Many fires occur because of incorrectly installed, maintained or used electrical systems and lighting. All electrical systems and lighting — permanent and temporary — should undergo regular inspection and maintenance by a licensed electrician. It is also common for circuits to be overloaded as multiple trades try to work in an area. Tons of extension cords are deployed on site which may be nicked, cut or damaged.
Each state has its own electrician licensing rules. Check with yours to understand the requirements. Electricians must install all electrical equipment and lighting in accordance with National Electric Code standards.
7. Smoking materials
Smoking materials include cigarettes, pipes, cigars, and heat from underdetermined smoking materials. Smokers may think they’re at a safe distance when smoking. This justifies the need for a well thought out smoking policy with designated smoking areas and disposal containers.
The company must communicate that policy to new workers and confirm they understand it. Post “no smoking” signs to reinforce it.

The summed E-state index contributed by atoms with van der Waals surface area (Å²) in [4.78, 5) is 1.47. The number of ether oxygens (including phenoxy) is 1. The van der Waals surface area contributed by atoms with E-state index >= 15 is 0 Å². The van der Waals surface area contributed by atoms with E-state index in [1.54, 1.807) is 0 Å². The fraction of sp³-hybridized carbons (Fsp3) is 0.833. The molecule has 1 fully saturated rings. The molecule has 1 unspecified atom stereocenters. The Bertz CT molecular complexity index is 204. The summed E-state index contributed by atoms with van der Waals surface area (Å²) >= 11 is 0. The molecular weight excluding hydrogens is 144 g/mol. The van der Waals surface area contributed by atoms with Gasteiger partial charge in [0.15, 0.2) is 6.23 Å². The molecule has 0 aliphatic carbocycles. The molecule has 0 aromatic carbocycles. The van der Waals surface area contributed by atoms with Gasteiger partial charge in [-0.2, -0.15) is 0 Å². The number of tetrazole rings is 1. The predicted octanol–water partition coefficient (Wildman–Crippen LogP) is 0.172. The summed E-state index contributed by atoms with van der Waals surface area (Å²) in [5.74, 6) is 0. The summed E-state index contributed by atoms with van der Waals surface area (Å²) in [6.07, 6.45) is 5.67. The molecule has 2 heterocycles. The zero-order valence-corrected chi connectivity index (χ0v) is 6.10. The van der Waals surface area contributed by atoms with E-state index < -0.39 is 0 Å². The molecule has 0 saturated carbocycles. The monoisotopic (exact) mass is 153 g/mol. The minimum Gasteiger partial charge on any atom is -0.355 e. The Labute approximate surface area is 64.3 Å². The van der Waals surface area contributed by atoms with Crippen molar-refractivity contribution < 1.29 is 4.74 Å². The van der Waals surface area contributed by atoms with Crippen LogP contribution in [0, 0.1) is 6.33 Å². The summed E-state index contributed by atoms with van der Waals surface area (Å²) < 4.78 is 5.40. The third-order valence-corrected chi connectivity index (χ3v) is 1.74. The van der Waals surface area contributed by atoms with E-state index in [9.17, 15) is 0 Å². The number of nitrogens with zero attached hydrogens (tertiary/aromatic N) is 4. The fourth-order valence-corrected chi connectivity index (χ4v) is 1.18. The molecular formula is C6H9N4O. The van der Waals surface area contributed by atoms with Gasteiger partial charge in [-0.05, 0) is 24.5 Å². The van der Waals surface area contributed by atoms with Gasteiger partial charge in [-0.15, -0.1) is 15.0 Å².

8. Intentional fires and arson
Intentional fires and arson are not interchangeable terms. NFPA’s definition of intentional fires includes “deliberate misuse of heat source or fire of an incendiary nature.” Both refer to deliberately started fires. Arson contains two elements: (1) the fire setter intended to start a fire and the harm caused by the fire and (2) “the fire setter was capable of forming a criminal intent.”
Intentional fires are responsible for more than 250,000 fires each year between 2010 and 2014. That’s only for those reported to the fire department. They’ve resulted in 440 civilian deaths, 1310 civilian injuries, and $1 billion in direct property damage. A secure site will have less probability of a trespasser setting an intentional fire, so it’s important to protect your site with a well laid out approach to perimeter security. This can help maximize fire protection and includes fencing, lighting, access control systems and remote video surveillance.